6 Essential Steps to Reducing Incident Resolution Time

by Michael Churchman October 13, 2016 | 7 min read

What is Time to Resolution?

Time to resolution (TTR) or Mean time to resolution (MTTR) refers to the average length of time needed to resolve a customer service case or ticket once it’s been opened. When a customer or user reaches out to your team because of an issue they are experiencing with your service, it’s important to minimize MTTR in order to ensure the best possible experience with minimal downtime. For example, let’s say a customer calls in to report an issue they are having with your product. The TTR clock starts as soon as this interaction takes place, and stops once a resolution has been reached. The shorter the resolution time, the happier the customer.
TTR can be calculated for different employees and different incident categories in order to show trends as well as any possible areas for improvement. The goal should always be to minimize the amount of time needed to resolve an issue so customers are able to properly use your service with as little disruption as possible.

“How can we reduce incident resolution time? Our MTTR numbers are dragging us down!”

If you find yourself shouting this question at the sky, you’re hardly alone. It’s a chronic support problem. How do you reduce incident resolution time? As it turns out, there are some very effective and very sensible things that you can do. We’ll take a look at them in this post.

Metrics, Metrics, Metrics

team-reportFirst and foremost, it’s important to understand the ways that metrics are used to gauge incident resolution and decide which aspects of those metrics matter most to you.

The most basic metric for resolution time, of course, is MTTR (Mean Time to Resolution). It’s one of those metrics that upper management tends to like because it condenses everything into a nice, simple number. Unfortunately, it’s also one of those numbers which can turn out to be too simple, squeezing out important information, and leaving only a near-meaningless average.

Overall MTTR (covering response to all incidents) is a reliable metric if the data isn’t influenced by too many outliers, and if it is based on a broad spectrum of incidents which fit nicely under a bell-shaped curve.  If, however, there exists two distinct sets of incidents, representing two different kinds of problems with very different resolution times, MTTR can be misleading. Since broad, bell-shaped curves often include anomalous outliers, the overall, system-wide MTTR may not be a good metric at all.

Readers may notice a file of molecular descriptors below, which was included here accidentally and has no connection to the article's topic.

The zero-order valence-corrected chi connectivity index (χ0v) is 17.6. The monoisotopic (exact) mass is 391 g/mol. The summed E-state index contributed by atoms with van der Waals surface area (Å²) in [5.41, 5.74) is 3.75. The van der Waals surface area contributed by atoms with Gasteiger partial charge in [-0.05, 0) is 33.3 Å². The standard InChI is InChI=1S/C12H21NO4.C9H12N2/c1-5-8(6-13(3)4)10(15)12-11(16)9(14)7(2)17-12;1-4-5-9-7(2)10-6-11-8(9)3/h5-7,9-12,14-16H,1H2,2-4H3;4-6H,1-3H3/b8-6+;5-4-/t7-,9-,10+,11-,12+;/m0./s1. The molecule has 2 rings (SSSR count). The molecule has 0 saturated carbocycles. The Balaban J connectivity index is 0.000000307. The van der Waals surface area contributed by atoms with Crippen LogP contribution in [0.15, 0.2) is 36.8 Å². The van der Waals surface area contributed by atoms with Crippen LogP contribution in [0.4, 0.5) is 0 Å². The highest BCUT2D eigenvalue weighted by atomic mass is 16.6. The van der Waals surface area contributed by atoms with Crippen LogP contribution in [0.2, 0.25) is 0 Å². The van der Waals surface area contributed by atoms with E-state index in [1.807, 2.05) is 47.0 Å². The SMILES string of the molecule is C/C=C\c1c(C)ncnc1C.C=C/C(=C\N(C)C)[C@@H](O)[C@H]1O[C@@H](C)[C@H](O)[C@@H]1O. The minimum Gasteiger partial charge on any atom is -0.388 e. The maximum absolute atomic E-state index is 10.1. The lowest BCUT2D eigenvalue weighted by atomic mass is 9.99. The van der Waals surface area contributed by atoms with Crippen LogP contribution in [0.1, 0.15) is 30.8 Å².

If you do have a choice when it comes to metrics, what are the alternatives to overall MTTR? Here are some recommendations:

  • Separate MTTRs for Each Class of Incident: If you can define specific classes of incidents, you can use separate MTTRs for each class. This can be very helpful if the incidents involved naturally divide into distinct classes. But don’t give into the temptation to devise incident classes artificially just so you can have some good MTTR numbers to show at the next meeting.
  • Percentage Resolved: You can also look at the percentage resolved within a target time or the percentage unresolved after a set time limit. This allows you to measure resolution time against a goal, and to adjust incident-management practices in order to meet that goal.
  • Total Number of Incidents & Cumulative Incident Time: In order for either MTTR or target resolution time numbers to make sense, however, you need to take into account the total number of incidents and the cumulative incident time for a given period.  Why? Let’s take a look at Table A below. You have two different IT departments monitoring and measuring incidents in the same way.  Based strictly on the percentage of incidents exceeding target time and MTTR and, IT Dept. B is the clear winner; when you don’t take into account the actual incident totals and cumulative times, it’s too easy to wind up comparing trash statistics.